How does the algorithm work?
The following explanation gives a glimpse of our disjoint routing algorithm. We put high emphasis on a mathematically rather involved subroutine to compute lower bounds on the optimal objective function value. To get more details, please don't hesitate to contact us directly. A powerful mathematical technique called Lagrangian Relaxation lies at the heart of our algorithm. We demonstrate this technique with a few screenshots of a simple example taken from our visualization tool. You can click on each of the thumbnails to get the originalsize images. We consider the instance given in

Figure 1: The problem. 
Figure 2: First iteration. Figure 3: Second iteration. Figure 4: The solution. 
The idea of Lagrangian Relaxation is to neglect for a
moment the fact that we need disjoint paths. It remains a
multiplesource multipledestination shortest paths problem
which can be solved efficiently. Naturally, by computing merely
shortest paths for our demands, one cannot guarantee them to be
edgedisjoint. Thus, an iterative process is used to take the
disjointness condition into account which we explain by considering
two subsequent iterations ( Suppose that we just compute these shortest paths. Usually, there
are conflicts on some edges, which means that there are some edges
used more than once. In the figures these edges are highlighted by blinking
Although this iterative procedure is easy to describe, a thorough mathematical analysis is needed to ensure both a good lower bound and fast convergence. In fact, it can be shown that in each iteration the sum of the costs of the shortest paths less the sum of all added edge costs is a lower bound on the cost of the optimum disjoint solution. In the example, after a few number of iterations a feasible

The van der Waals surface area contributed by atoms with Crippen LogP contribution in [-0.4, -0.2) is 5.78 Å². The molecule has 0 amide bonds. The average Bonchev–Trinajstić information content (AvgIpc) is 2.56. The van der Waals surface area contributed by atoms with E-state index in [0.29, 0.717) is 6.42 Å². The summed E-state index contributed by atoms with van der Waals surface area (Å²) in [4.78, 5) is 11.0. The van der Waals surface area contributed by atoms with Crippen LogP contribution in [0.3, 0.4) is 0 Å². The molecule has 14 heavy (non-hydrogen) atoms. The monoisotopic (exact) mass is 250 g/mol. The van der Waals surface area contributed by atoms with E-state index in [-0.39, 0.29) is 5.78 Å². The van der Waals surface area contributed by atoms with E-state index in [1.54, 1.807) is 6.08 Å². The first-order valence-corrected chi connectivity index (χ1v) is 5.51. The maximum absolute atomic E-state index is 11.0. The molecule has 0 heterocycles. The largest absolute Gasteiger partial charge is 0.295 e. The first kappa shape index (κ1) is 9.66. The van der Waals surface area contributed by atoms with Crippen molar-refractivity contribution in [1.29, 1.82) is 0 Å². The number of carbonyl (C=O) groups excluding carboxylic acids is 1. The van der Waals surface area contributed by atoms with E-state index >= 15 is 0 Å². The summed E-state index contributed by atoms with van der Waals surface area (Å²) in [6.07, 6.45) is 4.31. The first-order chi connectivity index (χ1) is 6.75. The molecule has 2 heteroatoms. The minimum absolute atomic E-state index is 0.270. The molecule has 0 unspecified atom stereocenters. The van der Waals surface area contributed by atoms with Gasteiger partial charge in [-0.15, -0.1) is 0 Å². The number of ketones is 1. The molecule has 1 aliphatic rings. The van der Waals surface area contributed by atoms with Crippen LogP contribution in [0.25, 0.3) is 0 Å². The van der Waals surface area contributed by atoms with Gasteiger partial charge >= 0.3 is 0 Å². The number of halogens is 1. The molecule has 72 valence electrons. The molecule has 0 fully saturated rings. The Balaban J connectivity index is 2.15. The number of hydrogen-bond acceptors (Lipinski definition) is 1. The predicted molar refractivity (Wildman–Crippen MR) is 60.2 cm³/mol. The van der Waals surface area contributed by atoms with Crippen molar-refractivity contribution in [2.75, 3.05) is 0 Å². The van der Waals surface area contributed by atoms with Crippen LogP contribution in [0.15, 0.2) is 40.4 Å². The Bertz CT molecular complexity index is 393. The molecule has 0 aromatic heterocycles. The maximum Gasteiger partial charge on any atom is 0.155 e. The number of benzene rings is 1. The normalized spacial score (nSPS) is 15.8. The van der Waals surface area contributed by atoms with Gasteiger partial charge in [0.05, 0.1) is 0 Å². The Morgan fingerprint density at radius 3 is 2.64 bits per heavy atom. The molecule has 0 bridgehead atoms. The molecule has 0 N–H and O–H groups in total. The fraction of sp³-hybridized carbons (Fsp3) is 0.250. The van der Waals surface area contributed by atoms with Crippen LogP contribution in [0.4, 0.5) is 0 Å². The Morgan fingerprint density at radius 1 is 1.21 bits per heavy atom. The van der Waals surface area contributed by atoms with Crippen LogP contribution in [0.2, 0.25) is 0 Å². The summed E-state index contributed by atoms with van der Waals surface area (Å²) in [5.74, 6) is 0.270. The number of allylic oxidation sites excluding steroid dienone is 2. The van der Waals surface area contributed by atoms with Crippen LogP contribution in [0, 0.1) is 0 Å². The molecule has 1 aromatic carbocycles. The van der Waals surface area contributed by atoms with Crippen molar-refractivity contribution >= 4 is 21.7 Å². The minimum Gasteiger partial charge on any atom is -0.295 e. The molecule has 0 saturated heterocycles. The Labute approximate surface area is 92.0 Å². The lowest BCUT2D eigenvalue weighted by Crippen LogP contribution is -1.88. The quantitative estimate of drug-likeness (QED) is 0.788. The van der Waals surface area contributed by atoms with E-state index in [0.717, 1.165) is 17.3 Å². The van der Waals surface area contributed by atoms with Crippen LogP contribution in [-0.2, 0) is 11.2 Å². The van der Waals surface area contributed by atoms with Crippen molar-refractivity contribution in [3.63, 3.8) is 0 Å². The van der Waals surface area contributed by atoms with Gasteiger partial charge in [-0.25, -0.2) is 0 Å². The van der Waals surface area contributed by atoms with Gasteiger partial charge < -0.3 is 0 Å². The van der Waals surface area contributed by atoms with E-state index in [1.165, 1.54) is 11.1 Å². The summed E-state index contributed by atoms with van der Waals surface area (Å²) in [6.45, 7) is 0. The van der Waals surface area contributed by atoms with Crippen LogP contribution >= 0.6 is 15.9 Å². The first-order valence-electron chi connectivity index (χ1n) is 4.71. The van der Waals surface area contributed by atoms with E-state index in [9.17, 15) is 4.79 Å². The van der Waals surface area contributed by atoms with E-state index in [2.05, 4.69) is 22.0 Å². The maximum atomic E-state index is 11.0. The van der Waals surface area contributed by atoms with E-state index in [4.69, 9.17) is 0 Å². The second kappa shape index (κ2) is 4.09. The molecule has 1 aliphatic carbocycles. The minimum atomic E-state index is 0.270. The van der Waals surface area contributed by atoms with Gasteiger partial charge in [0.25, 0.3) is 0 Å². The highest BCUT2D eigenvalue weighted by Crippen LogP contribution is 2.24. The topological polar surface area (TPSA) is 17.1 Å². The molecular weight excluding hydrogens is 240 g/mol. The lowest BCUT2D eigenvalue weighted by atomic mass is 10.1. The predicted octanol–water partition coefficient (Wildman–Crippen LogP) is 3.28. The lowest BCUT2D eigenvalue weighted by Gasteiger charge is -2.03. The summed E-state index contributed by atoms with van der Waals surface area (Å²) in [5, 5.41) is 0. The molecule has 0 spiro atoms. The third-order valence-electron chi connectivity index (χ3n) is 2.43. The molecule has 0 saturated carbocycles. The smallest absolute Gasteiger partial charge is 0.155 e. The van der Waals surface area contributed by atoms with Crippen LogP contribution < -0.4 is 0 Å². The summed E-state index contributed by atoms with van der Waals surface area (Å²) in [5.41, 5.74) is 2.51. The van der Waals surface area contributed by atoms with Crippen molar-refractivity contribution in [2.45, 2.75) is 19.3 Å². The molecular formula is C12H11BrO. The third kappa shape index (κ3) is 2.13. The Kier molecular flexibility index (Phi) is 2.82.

(i.e., edgedisjoint) solution, is found It is the "motor" of a BranchandBound algorithm which ultimately solves the given problem instance. It does so by dispensing with all disjointness constraints at first. It generates a series of subproblems that constitute an implicit enumeration of all feasible solutions in the form of a search tree. The branchingout in this tree, simply put, works as follows. We consider one tree node at a time and route all given demands through the network in that node. If two paths intersect in an edge, two new subproblems are generated one of which no longer allows the demand of the first path to use this edge while the other one does so with the other demand. This means, the network is successively diminished by the conflict edges found. Lower bounds are then computed for both new subproblems. 
Empirically, in most cases a feasible solution is found by the Lagrangian Relaxation subroutine. (It can be interpreted as an upper bound on the optimal solution cost). A very good lower bound is also obtained. Maintaining best possible upper and lower bounds considerably helps our BranchandBound algorithm to prune subtrees of the search tree. 
Figure 5: A plot of all iterations.